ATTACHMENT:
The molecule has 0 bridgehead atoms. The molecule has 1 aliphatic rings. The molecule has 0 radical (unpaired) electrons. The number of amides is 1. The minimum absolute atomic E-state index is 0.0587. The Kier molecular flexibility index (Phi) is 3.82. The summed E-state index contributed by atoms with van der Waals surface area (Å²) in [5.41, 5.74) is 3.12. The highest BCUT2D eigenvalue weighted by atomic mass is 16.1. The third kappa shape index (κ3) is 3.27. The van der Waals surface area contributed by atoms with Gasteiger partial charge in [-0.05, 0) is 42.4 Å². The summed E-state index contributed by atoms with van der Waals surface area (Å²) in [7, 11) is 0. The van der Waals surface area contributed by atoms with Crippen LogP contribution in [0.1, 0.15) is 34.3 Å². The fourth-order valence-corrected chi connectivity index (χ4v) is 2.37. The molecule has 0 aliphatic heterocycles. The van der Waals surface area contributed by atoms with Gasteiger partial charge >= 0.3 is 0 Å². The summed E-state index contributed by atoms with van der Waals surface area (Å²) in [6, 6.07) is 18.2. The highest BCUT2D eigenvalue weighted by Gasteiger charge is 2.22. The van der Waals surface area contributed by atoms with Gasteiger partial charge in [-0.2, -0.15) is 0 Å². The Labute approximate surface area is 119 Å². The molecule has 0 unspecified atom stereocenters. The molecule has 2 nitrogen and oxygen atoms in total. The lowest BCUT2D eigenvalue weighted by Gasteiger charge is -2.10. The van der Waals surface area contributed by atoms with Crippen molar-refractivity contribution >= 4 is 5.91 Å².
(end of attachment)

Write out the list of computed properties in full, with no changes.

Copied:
The molecule has 0 bridgehead atoms. The molecule has 1 aliphatic rings. The molecule has 0 radical (unpaired) electrons. The number of amides is 1. The minimum absolute atomic E-state index is 0.0587. The Kier molecular flexibility index (Phi) is 3.82. The summed E-state index contributed by atoms with van der Waals surface area (Å²) in [5.41, 5.74) is 3.12. The highest BCUT2D eigenvalue weighted by atomic mass is 16.1. The third kappa shape index (κ3) is 3.27. The van der Waals surface area contributed by atoms with Gasteiger partial charge in [-0.05, 0) is 42.4 Å². The summed E-state index contributed by atoms with van der Waals surface area (Å²) in [7, 11) is 0. The van der Waals surface area contributed by atoms with Crippen LogP contribution in [0.1, 0.15) is 34.3 Å². The fourth-order valence-corrected chi connectivity index (χ4v) is 2.37. The molecule has 0 aliphatic heterocycles. The van der Waals surface area contributed by atoms with Gasteiger partial charge >= 0.3 is 0 Å². The summed E-state index contributed by atoms with van der Waals surface area (Å²) in [6, 6.07) is 18.2. The highest BCUT2D eigenvalue weighted by Gasteiger charge is 2.22. The van der Waals surface area contributed by atoms with Gasteiger partial charge in [-0.2, -0.15) is 0 Å². The Labute approximate surface area is 119 Å². The molecule has 0 unspecified atom stereocenters. The molecule has 2 nitrogen and oxygen atoms in total. The lowest BCUT2D eigenvalue weighted by Gasteiger charge is -2.10. The van der Waals surface area contributed by atoms with Crippen molar-refractivity contribution >= 4 is 5.91 Å².